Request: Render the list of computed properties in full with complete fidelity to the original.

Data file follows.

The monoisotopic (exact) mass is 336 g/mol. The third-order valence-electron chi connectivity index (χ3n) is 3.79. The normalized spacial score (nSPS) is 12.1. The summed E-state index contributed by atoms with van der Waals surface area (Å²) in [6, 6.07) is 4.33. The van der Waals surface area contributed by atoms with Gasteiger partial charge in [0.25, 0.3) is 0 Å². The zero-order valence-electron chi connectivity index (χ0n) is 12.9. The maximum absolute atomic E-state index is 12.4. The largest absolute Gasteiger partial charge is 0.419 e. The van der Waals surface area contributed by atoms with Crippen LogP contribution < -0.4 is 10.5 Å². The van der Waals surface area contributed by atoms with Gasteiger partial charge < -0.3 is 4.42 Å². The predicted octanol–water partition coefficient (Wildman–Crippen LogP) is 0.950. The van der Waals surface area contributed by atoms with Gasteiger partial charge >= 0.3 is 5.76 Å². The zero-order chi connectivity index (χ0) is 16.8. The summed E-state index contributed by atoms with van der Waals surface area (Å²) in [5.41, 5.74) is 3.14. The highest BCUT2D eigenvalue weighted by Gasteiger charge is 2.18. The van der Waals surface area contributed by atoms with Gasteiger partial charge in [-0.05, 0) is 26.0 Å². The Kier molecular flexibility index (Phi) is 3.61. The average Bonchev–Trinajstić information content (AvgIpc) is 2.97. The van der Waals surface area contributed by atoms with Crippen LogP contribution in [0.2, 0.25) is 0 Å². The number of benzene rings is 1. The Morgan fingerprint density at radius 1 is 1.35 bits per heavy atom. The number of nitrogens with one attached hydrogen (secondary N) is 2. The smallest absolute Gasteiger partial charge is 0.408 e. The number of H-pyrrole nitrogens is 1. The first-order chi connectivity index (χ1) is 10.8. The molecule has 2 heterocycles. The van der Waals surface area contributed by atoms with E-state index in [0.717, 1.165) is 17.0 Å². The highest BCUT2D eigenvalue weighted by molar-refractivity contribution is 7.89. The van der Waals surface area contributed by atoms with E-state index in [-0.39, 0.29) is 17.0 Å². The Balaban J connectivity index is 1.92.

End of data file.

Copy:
The monoisotopic (exact) mass is 336 g/mol. The third-order valence-electron chi connectivity index (χ3n) is 3.79. The normalized spacial score (nSPS) is 12.1. The summed E-state index contributed by atoms with van der Waals surface area (Å²) in [6, 6.07) is 4.33. The van der Waals surface area contributed by atoms with Gasteiger partial charge in [0.25, 0.3) is 0 Å². The zero-order valence-electron chi connectivity index (χ0n) is 12.9. The maximum absolute atomic E-state index is 12.4. The largest absolute Gasteiger partial charge is 0.419 e. The van der Waals surface area contributed by atoms with Crippen LogP contribution < -0.4 is 10.5 Å². The van der Waals surface area contributed by atoms with Gasteiger partial charge < -0.3 is 4.42 Å². The predicted octanol–water partition coefficient (Wildman–Crippen LogP) is 0.950. The van der Waals surface area contributed by atoms with Gasteiger partial charge >= 0.3 is 5.76 Å². The zero-order chi connectivity index (χ0) is 16.8. The summed E-state index contributed by atoms with van der Waals surface area (Å²) in [5.41, 5.74) is 3.14. The highest BCUT2D eigenvalue weighted by Gasteiger charge is 2.18. The van der Waals surface area contributed by atoms with Gasteiger partial charge in [-0.05, 0) is 26.0 Å². The Kier molecular flexibility index (Phi) is 3.61. The average Bonchev–Trinajstić information content (AvgIpc) is 2.97. The van der Waals surface area contributed by atoms with Crippen LogP contribution in [0.2, 0.25) is 0 Å². The number of benzene rings is 1. The Morgan fingerprint density at radius 1 is 1.35 bits per heavy atom. The number of nitrogens with one attached hydrogen (secondary N) is 2. The smallest absolute Gasteiger partial charge is 0.408 e. The number of H-pyrrole nitrogens is 1. The first-order chi connectivity index (χ1) is 10.8. The molecule has 2 heterocycles. The van der Waals surface area contributed by atoms with E-state index in [0.717, 1.165) is 17.0 Å². The highest BCUT2D eigenvalue weighted by molar-refractivity contribution is 7.89. The van der Waals surface area contributed by atoms with E-state index in [-0.39, 0.29) is 17.0 Å². The Balaban J connectivity index is 1.92.